March 1, 2024

Day 64: Estepona (Cycle)

Firstly, I had to make an emergency van move following a mosquito invasion just as I was about to prepare the van for sleep mode last night. At that very moment I heard the distinctive buzz of mosquito flight. Obviously, this vanguard mosquito was put to death. Hoping, and working on the assumption, it was a lone wolf kind of mosquito I continued with my bedtime routine. Within a minute or so it became clear that there were others in the van, luckily I was en garde!

Eventually, having euthanised a further 4 mosquitoes, I moved from my then current location to a new current location, which remains the current location and resides adjacent to (west of) Estepona harbour.

Where I was located there was little or no wind and I'm assuming there was nearby stagnant water to harbour the mosquitoes. Moving to the seafront/beach area would result in increased wind and hopefully no resident mosquitoes. So far, that appears to be the case. However, as I write this (8.30pm) there is little or no wind, which is the first time in days!

Secondly, towards the end of today's ride I thought that yet again I would not exceed 3,000 metres of total ascent, even though ridewithgps (route planning app) was offering a total ascent of 3,400 metres and, the garmin (navigational aid) indicated 3,518 metres of ascent (which is based on some secret formula that identifies a climb based on change in gradient and length of climb - accordingly the garmin prediction should underestimate the total ascent because it ignores shorter steep climbs and longer shallower inclines)!

Anyhow, by the time I'd completed the allotted garmin climbs, the garmin was offering, at that point, a total ascent of about 2,800 metres. However, I still had about 15 kilometres to go - could there be some additional ascent hidden in the final run in? Given that I was at an elevation of about 415 metres (giving an average descending gradient of about 2.8%) I was doubtful.

Well, as I reached 100 kilometres, the garmin was still indicating a total ascent below 3,000 metres! However, by the time I got back to the van (kilometre 104 I'd smashed through the 3,000 metre barrier with an accumulated ascent of 3,011 metres!! (I could have summarised all of that in 3 words - but where's the fun in that!).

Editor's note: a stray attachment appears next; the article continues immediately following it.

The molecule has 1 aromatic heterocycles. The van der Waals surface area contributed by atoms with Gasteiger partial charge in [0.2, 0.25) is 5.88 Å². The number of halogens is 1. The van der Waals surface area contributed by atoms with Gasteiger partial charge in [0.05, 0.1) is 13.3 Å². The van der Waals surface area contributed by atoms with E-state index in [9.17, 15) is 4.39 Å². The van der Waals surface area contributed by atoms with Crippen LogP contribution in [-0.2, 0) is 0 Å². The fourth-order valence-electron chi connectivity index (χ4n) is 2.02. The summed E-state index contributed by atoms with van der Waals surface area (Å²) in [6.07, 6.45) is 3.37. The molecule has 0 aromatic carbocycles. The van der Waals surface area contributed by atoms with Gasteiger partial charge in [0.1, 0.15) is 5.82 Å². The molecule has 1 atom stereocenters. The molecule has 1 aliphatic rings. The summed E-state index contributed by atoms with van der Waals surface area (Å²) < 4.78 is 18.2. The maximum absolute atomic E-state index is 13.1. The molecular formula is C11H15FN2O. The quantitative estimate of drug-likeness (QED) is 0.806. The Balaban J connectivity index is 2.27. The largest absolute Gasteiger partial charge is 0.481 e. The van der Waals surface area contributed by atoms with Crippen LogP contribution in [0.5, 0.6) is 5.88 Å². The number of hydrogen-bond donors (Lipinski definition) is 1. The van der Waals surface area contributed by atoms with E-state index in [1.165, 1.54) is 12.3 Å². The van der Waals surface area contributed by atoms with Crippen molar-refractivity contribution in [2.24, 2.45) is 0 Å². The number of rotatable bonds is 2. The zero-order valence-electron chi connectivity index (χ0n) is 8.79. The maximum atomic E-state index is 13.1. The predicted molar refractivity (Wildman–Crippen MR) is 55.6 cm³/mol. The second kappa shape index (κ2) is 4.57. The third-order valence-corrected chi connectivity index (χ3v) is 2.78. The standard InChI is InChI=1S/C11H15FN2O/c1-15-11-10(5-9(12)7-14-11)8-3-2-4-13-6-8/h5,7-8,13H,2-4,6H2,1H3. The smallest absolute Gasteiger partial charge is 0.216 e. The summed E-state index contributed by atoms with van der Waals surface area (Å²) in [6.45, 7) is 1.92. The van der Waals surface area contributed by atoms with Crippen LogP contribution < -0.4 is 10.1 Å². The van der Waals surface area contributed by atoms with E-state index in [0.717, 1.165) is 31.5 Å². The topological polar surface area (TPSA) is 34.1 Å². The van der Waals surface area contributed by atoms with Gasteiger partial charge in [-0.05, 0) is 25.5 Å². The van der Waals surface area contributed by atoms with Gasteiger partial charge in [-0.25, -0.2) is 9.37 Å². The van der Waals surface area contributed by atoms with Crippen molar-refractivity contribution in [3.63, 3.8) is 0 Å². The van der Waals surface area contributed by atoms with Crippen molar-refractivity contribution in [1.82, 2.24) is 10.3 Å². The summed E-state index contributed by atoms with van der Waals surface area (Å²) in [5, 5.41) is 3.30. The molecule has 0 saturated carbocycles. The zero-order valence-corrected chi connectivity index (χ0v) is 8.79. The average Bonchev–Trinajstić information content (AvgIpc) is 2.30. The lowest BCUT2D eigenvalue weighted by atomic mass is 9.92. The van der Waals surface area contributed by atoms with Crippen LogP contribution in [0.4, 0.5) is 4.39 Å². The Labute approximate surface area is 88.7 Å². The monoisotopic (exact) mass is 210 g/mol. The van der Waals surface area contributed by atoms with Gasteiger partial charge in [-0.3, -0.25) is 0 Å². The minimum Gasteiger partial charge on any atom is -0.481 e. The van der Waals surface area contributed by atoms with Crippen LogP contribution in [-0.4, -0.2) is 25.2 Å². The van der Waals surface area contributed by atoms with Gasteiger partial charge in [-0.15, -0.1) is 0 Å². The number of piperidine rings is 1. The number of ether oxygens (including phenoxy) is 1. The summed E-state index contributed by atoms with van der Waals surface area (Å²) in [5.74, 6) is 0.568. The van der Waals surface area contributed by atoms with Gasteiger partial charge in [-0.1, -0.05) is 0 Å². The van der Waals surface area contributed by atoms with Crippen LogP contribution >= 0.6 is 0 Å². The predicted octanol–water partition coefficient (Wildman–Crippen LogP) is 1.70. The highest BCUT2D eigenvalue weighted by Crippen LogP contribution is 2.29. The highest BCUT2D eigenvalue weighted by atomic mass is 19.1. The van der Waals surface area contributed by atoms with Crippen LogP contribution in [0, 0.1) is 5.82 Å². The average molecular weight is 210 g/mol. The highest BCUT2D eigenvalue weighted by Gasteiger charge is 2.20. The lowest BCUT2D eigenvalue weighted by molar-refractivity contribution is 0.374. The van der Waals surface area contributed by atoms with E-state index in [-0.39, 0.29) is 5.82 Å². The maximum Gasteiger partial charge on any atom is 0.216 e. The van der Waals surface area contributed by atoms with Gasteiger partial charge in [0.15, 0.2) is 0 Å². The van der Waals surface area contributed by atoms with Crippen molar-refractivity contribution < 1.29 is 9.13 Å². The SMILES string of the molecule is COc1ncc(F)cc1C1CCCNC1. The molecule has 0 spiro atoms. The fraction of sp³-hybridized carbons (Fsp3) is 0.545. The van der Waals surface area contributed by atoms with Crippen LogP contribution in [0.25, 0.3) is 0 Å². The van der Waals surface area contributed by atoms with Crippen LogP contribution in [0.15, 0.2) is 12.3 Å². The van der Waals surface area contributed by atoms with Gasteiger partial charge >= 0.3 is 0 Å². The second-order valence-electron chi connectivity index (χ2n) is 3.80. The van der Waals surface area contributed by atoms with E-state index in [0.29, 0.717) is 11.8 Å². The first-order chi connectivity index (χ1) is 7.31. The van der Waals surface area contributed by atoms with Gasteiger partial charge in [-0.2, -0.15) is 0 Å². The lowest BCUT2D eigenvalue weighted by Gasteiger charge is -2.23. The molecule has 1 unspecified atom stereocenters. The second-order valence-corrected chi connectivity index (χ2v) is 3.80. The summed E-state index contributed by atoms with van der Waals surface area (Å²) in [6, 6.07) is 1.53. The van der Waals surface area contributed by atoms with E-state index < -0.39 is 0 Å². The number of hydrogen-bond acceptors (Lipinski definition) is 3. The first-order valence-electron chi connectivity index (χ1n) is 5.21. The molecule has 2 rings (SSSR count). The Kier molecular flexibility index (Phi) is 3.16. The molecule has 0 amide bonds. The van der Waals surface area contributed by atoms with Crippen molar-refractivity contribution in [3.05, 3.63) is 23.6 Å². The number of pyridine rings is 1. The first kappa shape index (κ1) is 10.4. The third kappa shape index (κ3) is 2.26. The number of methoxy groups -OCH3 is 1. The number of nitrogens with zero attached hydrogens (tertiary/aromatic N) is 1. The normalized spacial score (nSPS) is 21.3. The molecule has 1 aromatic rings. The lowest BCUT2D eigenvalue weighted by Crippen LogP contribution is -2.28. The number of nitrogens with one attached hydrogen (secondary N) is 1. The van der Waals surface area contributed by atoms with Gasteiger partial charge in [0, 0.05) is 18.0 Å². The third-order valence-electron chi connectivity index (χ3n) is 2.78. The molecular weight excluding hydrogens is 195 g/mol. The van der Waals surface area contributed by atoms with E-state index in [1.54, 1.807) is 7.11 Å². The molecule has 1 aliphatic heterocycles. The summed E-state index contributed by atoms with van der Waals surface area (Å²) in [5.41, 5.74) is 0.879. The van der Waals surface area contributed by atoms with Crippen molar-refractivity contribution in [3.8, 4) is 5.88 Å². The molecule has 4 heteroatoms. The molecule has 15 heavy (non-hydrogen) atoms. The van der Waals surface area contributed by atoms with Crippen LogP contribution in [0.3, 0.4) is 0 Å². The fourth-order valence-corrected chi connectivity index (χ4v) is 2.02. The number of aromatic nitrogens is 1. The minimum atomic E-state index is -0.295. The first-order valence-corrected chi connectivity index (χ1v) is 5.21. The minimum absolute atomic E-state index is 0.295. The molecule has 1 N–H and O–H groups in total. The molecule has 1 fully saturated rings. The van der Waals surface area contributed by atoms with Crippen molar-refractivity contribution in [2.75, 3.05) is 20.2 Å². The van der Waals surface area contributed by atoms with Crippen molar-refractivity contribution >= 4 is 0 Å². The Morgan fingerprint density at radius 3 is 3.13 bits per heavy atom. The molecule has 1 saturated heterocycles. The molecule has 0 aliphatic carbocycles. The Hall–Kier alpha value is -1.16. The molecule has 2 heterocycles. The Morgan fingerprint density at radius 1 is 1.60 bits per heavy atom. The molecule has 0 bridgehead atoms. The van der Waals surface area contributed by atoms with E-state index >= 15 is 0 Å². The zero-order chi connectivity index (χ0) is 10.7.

Now, I think I may have helped my cause during this run in by slowing down at the bottom of sections of descent where I could see there was clearly an ascent to follow. This allowed the garmin to "catch up" and register the climb - often when cycling fast down a descent and entering into a climb, it takes time for the garmin to register that you are climbing again. So at the expense of extending the effective climb I lengthened the time spent cycling - all because of a stupid number that, without a shadow of doubt, I've not exceeded by the margin of error of the measurement - all rather pathetic really!! So it goes, in the life of an old aged idiot cyclist!

Finally, I would say that this is mostly an excellent route, just the section towards the end, which I used in order to avoid the main road, wasn't much fun but, that could be cured through a resurfacing of the road! Otherwise, a great day on the bike.

It started with a climb from just a little above sea level to an elevation of 1,448 metres. These photos were taken on the climb:
Gibraltar can be seen!

There once was a time when I couldn't stop on a climb - it felt like resting/cheating and, as such, meant that you hadn't climbed it as it should be climbed, i.e., in a oner! Fortunately, I've finally grown at of that phase, and stopping for photos is now permitted!

After a long descent, which I neglected to stop on to photograph the mountain pass! and some more climbing and descending, I passed through a fair few "Pueblos Blancos", for example:

I did manage to stop and get this sign:

  • Distance driven: 1 mile (mosquito move!)
  • Distance cycled: 104 kilometres
  • Mosquito deaths: 5
  • Current mosquito bites: 2
  • Weather: Not so windy; sunny; cold descending in morning; T about 12°C AM, low twenties PM
  • Location: Google Maps

Today's route: